A dark figure crept from the camp that night, keeping to the shadows even though the night was black without the moon to keep it company. Ivy had pulled her long, chestnut tresses up into a bun and had pulled up the hood on her black cloak, hiding her hair and her face. She wore men's clothes and gloves to keep her hands from sight. Her worn boots tread silently on the forest's carpeting as she walked away from camp. She knew where to get a horse. One of the villagers in a nearby village allowed Robin and his men to borrow horses when they needed one. Ivy chose a jet black horse, quickly tying cloth sacks onto its hooves and leading it silently out of the yard. No one in the village stirred. She mounted when she was far enough away and headed toward Knighton Manor. When she got near, she dismounted, leading her horse by foot. Just as she neared the front of the manor, she saw a figure ride out of the side yard.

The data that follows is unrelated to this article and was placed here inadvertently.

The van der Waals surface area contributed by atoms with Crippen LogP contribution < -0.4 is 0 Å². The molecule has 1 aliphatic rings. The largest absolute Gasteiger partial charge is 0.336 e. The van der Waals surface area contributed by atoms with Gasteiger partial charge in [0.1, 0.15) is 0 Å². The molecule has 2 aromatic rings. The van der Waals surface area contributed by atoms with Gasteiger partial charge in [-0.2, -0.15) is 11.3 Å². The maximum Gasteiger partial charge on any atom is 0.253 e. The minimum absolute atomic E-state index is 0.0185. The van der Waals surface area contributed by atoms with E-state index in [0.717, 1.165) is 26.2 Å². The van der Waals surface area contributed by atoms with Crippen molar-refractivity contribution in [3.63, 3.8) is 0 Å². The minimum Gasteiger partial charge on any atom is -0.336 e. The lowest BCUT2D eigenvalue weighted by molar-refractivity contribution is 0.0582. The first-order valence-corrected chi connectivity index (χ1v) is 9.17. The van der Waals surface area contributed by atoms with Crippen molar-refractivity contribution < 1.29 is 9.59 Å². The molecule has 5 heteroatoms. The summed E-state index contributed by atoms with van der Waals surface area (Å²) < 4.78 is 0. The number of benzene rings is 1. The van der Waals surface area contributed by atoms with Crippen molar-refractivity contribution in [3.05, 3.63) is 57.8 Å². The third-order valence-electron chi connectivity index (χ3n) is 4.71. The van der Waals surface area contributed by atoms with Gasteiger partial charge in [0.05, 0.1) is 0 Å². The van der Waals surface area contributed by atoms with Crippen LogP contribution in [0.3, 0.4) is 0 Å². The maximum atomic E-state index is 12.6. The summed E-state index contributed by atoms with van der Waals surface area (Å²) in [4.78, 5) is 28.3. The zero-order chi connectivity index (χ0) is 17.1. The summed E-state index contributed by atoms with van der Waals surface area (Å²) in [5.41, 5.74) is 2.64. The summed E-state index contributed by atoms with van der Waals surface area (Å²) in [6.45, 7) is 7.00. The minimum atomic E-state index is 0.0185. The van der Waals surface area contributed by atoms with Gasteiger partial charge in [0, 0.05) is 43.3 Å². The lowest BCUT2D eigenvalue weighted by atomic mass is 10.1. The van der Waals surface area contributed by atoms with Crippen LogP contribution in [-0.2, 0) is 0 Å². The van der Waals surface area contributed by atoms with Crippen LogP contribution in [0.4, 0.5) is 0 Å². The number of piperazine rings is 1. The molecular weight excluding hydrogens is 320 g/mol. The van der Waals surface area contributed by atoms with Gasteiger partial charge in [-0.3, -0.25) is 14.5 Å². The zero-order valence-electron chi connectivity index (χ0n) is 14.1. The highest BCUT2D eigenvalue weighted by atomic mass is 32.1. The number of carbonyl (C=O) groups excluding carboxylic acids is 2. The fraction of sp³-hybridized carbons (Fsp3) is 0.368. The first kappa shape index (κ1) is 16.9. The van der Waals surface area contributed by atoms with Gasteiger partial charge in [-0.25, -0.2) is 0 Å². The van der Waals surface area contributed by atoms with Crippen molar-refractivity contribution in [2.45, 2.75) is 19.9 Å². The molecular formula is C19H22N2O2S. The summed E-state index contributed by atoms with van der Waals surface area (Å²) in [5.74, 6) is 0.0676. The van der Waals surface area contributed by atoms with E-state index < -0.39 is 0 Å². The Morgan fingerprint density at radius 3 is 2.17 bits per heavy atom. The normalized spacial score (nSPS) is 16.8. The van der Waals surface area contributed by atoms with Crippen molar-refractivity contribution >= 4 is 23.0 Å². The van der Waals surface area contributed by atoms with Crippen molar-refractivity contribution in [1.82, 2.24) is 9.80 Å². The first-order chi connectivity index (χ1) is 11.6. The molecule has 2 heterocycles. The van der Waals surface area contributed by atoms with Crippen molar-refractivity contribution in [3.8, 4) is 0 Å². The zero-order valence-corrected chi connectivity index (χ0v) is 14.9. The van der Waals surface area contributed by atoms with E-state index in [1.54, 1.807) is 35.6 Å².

She stepped forward, hailing Marian who stopped her horse short in surprise. "It's Ivy," she called out quietly. Marian relaxed, riding toward her.
"Why are you here?" she asked Ivy, pulling down the mask that hid her face.
"I wanted to help," Ivy told her. "If we divide the load, we'll get things done twice as quickly. We need to be extra careful because of the Sheriff's men."
"Yes, Robin told me about them earlier today."
"I figured he would try to dissuade you from delivering tonight."
"But that didn't stop you."
"I'm not going to let people starve just because the Sheriff has come up with a new scheme," Marian replied.
"Will you let me ride with you?" Ivy asked.